Copyright ©1997-2011 Glenn Fleishman except as noted otherwise. All rights reserved. For permission to reprint, contact Glenn Fleishman at glenn at glennf.com. Photo © 2008 Laurence Chen; used with permission.
Turning technology from mumbo-jumbo into rich tasty gumbo
My wife, brother-in-law, and I took a trip on Saturday to the newly opened Seattle Public Library: The library was designed by Rem Koolhaas and executed by Joshua Ramos is the best public building I have ever stepped foot in. It’s modern without feeling trendy. It’s cut off from traditional constraints of old materials without being a slave to new ones. Some people will certainly find the library jarring initially, but I found it an excellent study in creating space that has an open, light feel, in which access and flow is paramount. View my study in photos of the library’s spaces during my first look at it. It opened just this week.
Forget nanopublishing, in which tens thousands of people read a Web site or blog and produce enough revenue to support someone part-time. Let’s move to femtopublishing, in which one person a decade reads a blog page. Picopublishing is far too big time for me—that’s several readers a day!
I have some Gmail accounts to give away. I’m not into the Gmail economy; it’s interesting, but not appropriate for me as a journalist. If I know you, and you want a Gmail account, please email me with the address you want the account invitation sent to. If you don’t know me, honestly, I’m not going to send you an invite—sorry. I have a finite number.
I missed this excellent framework for the way to think about publishing in RSS/syndication formats on the Web. It avoids the political and personal issues, and looks at the purpose and yield. I agree completely with the recommendations. I’m partly blogging this so that I can later find the other entry more easily to refer people to when the political issues come up.
If you’re involved in creating standards, this page may irritate you because it chops away at most of the reasons for having a syndication format more advanced than 0.91. But if you’re interested in publishing and subscribing, this piece makes a great deal of sense for planning how to deploy and what to support. No format is denigrated; they’re all put in context.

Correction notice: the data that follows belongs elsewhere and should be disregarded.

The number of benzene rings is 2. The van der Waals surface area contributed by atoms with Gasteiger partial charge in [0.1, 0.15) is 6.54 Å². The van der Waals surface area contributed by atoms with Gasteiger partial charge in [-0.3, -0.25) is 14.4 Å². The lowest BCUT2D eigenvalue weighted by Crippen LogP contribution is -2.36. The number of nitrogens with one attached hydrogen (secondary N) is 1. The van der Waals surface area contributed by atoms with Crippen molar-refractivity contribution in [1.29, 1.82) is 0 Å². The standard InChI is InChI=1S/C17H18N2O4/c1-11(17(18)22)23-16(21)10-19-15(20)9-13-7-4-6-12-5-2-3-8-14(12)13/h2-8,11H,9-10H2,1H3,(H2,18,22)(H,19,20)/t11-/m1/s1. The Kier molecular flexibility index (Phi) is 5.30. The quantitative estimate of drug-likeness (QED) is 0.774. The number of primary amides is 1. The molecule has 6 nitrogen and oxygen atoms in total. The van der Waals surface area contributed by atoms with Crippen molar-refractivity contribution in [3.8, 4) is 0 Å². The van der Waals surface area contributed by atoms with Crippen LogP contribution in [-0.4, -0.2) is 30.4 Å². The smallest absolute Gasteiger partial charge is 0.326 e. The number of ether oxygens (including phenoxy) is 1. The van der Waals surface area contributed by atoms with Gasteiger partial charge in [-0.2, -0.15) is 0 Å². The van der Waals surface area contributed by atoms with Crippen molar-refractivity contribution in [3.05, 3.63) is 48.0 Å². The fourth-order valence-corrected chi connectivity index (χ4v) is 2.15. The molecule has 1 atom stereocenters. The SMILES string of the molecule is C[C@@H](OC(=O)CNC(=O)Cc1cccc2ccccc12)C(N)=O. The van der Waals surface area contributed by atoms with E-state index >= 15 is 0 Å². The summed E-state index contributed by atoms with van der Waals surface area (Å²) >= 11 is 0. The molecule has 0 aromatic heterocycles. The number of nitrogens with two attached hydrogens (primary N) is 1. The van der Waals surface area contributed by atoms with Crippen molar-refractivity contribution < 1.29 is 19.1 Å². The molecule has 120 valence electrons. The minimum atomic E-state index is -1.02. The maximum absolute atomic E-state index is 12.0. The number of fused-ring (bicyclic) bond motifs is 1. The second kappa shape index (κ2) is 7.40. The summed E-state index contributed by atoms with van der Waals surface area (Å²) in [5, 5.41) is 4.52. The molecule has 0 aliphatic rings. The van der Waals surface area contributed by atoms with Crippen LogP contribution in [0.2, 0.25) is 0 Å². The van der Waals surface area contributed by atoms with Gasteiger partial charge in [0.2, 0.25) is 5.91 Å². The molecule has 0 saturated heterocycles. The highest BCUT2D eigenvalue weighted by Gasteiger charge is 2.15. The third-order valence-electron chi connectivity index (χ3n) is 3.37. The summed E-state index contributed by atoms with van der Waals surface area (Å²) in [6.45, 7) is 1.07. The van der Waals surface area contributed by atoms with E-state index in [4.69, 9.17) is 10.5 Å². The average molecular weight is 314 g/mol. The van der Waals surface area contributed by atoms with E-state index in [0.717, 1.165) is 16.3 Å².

I broke the news on Tuesday at about noon that Cometa Networks was ceasing operations. Several sites immediately hailed the fact that I’d beaten mainstream media with the scoop; Dan Gillmor posted an item, for instance.
It’s also slightly ironic that I’m being praised for breaking the news in a blog. If I’d had more confirmation and time, I would have written about it for one of the newspapers I contribute to. But given the timing and other factors, including getting sources on the record, I opted to break it locally and track it over the day so I could add details and keep it up to date.
It was interesting to track the credit on this, though. The sequence started with an anonymous email from a Yahoo account. I discredited that email due to misspellings and the lack of any way to confirm it. But I did call and leave a message with Cometa’s outside PR department, assuming that the rumor was false, but at least being a good journalist and checking directly with the company. I thought there was a story in the fact that someone was trying to discredit Cometa.
But shortly after that, and before hearing back from the company, someone in the broader Wi-Fi industry send me email out of the blue telling me Cometa was shutting down. I called another trusted source to confirm, and, sure enough, it was absolutely true. I tried getting Cometa on the phone at about 11 am, but no luck; and no surprise, as they were probably meeting to figure out how to deal with notifying all partners and venues before the story broke.
At around noon, after trying Cometa again, I decided that it was time to go with the story. I had total confidence in my sources, who I couldn’t cite. I knew that no one else had the story because of the sources I’d spoken to, and I went with it. The posting time shows 12.18 pm on Tuesday. Shortly thereafter, Cometa’s VP of marketing called me up, and gave me the full news. He said I was the first reporter they’d spoken to, as I’d broken the story.